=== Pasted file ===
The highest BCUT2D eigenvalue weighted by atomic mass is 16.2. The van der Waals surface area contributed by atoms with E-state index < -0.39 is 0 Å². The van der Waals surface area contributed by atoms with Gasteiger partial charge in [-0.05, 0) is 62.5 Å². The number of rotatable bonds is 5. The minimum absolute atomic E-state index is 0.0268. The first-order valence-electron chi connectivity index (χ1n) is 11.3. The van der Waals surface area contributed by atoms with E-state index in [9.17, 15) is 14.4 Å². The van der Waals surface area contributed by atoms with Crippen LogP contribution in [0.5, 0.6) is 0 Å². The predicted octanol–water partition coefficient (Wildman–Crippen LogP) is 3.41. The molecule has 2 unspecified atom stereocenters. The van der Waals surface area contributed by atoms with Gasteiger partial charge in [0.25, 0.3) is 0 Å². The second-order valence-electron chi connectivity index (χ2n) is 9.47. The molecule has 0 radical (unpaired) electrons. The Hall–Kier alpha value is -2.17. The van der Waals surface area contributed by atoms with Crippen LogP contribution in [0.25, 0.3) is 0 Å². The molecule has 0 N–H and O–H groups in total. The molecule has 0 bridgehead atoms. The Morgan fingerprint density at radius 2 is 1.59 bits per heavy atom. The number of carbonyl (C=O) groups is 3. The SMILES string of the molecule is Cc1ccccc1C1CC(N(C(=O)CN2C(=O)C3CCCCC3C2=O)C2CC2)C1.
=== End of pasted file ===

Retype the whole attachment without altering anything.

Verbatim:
The highest BCUT2D eigenvalue weighted by atomic mass is 16.2. The van der Waals surface area contributed by atoms with E-state index < -0.39 is 0 Å². The van der Waals surface area contributed by atoms with Gasteiger partial charge in [-0.05, 0) is 62.5 Å². The number of rotatable bonds is 5. The minimum absolute atomic E-state index is 0.0268. The first-order valence-electron chi connectivity index (χ1n) is 11.3. The van der Waals surface area contributed by atoms with E-state index in [9.17, 15) is 14.4 Å². The van der Waals surface area contributed by atoms with Crippen LogP contribution in [0.5, 0.6) is 0 Å². The predicted octanol–water partition coefficient (Wildman–Crippen LogP) is 3.41. The molecule has 2 unspecified atom stereocenters. The van der Waals surface area contributed by atoms with Gasteiger partial charge in [0.25, 0.3) is 0 Å². The second-order valence-electron chi connectivity index (χ2n) is 9.47. The molecule has 0 radical (unpaired) electrons. The Hall–Kier alpha value is -2.17. The van der Waals surface area contributed by atoms with Crippen LogP contribution in [0.25, 0.3) is 0 Å². The molecule has 0 N–H and O–H groups in total. The molecule has 0 bridgehead atoms. The Morgan fingerprint density at radius 2 is 1.59 bits per heavy atom. The number of carbonyl (C=O) groups is 3. The SMILES string of the molecule is Cc1ccccc1C1CC(N(C(=O)CN2C(=O)C3CCCCC3C2=O)C2CC2)C1.